Find out how taking early retirement prompted Caz to make more connections, make the most of the skills she’d gained while working and give something back to the community.
Apart from taking a couple of weeks off when my son was born, I’d worked all of my adult life, since leaving school aged 16. My career had been mostly spent in the financial services sector and for the last seven years of my working life I’d run my own business. I was a single parent and over time I found the pressures of running a business and raising a child exhausting. So, when the opportunity to sell my business and take early retirement presented itself, I jumped at the chance. I was just 45.
I’m not sure what I expected from retirement, although my immediate priority was to take things a bit easier and spend more time with my son. I was looking forward to not having to worry about the business, and spending more time with my little boy.
Initially, I really relished all of these things, but after a few months I started to find I had lots of time on my hands. Many of my friends and family were still working and, while I don’t really mind my own company, I did start to feel quite bored and isolated – especially when my son was at school. I therefore decided to take some action.
Find something that you love doing
One of the first things I did was to sign up for a pottery class. I’d really enjoyed pottery at school, but hadn’t done anything since and don’t consider myself to be particularly artistic, so I had no idea how I’d get on. I decided to jump in with both feet and I’m so glad I did. Everyone was really friendly and there were lots of different abilities in the group, including plenty of beginners, which suited me. I enjoyed the opportunity to meet people and, despite my keenness to leave the routine that work brought, I did enjoy having something to look forward to each week. Not only that, but I found working with clay really therapeutic and made some matching vases as a gift for my sister!
After the pottery classes had come to an end, I was back to square one.
However, a conversation with my brother led me to pick up my clarinet and saxophone again. I had played in the British Youth Wind Orchestra in my teens, but hadn’t done anything musical since I’d got married. Around the same time, my son won a scholarship to go to boarding school which freed me up in the evenings. My brother introduced me to a local band where he played bass, playing a range of music from classical to pop, including lots of well-known tunes from theatre and film. I’m from a musical family and it turned out some of the people in the band had known my late father and grandfather and also remembered me as a youngster. I was really nervous about playing again, especially in a band full of other musicians, but at least retirement meant I had some time to practice. The band couldn’t have been kinder or more patient either, and it didn’t take me long to refine my playing skills.
I’ve now been a regular member of the band since 2004 and joined a local orchestra and a 1940’s dance band around the same time. We rehearse three times a week and I am treasurer for two of the bands. We play gigs at fairs, parties and other events. Being a musician has also enabled me to travel abroad with the bands and visit places I would have otherwise never been to, including a prison. It also expands my social life and I have made many good friends.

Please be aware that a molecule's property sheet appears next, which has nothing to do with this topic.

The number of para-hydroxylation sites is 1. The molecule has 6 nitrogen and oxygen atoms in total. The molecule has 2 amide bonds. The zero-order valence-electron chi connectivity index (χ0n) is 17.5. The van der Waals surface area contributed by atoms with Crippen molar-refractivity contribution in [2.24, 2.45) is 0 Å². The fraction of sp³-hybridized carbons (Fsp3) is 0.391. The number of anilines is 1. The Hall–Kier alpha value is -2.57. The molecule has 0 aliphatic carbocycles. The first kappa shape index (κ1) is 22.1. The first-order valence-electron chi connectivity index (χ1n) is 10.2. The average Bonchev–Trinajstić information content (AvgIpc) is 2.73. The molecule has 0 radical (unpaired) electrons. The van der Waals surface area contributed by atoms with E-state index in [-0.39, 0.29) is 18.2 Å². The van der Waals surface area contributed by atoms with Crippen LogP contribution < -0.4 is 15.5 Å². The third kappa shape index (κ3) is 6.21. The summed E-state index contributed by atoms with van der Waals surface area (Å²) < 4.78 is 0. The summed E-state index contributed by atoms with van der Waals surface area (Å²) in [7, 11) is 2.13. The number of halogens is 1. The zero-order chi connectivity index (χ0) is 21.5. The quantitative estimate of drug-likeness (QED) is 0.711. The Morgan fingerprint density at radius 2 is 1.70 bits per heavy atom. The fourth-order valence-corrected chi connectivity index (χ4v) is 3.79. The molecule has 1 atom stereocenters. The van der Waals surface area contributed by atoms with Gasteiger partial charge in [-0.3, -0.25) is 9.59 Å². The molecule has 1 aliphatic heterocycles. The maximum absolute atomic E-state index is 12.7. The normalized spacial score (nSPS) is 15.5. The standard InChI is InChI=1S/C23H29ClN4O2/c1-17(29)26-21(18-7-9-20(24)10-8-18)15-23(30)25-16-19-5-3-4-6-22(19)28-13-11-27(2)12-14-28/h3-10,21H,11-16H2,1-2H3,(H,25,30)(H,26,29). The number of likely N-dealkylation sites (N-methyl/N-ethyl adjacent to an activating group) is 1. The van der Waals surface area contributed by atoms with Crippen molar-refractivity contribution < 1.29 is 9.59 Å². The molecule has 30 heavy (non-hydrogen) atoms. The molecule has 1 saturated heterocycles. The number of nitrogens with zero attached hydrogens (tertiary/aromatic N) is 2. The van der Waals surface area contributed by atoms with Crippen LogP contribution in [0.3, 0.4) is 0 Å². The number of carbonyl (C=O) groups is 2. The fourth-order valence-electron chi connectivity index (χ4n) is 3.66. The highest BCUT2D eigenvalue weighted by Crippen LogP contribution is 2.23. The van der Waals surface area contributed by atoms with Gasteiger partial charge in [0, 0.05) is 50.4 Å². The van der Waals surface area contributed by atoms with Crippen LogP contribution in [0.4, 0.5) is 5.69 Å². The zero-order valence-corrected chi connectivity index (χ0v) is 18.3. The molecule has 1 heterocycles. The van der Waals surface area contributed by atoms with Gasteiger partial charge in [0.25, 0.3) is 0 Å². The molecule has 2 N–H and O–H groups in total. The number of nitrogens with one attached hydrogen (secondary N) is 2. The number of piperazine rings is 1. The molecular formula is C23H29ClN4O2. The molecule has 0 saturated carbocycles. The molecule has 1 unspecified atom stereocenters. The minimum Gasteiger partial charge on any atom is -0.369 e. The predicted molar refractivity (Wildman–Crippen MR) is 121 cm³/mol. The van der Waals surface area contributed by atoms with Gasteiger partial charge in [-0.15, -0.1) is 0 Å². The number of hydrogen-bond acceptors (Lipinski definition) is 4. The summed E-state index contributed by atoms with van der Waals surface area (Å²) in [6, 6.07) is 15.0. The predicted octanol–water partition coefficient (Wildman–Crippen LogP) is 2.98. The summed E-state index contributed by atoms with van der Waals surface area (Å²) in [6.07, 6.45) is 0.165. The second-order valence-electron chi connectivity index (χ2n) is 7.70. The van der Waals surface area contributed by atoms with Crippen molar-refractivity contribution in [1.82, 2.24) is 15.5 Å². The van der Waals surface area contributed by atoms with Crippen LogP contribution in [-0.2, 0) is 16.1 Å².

My retirement hasn’t all been about nurturing my creativity. I realised that I had developed a wide range of skills through my working life that I could effectively use to help others through volunteering. My first volunteering role was with Age Concern where I arranged insurance for clients. I just volunteered one day a week, which allowed me plenty of time to look after my son, play in the band and meet all my other commitments, and therefore supported a good work–life balance. I then volunteered for Marie Curie two days a week, doing the “banking and thanking” of donations given to the charity. Most recently, I volunteered for Two Ridings Community Foundation, which provides grants to charities in North and East Yorkshire.
What I’ve learnt
If I was to give advice to anyone approaching retirement, it would be to think really hard about how to fill the additional time and the social connections you’ll have once paid-employment has ended. It’s unrealistic to think retirement will be like being on holiday; admittedly the alarm clock doesn’t have to be switched on and life can be a bit more relaxed, but that’s where the similarity ends! I’d really recommend joining a class or a group which gets you involved in something you enjoy doing and offers the opportunity to mix with people. In my case I’ve returned to some of the things I enjoyed doing when I was young and have found I enjoy them even more now I’m older, but retirement could be the opportunity you’ve been waiting for to try something brand new. I think it’s important to keep busy and active; I’m 65 now and I’m always on the go, but the great thing about being retired is that I’m in control of my time so I can chose how I spend it.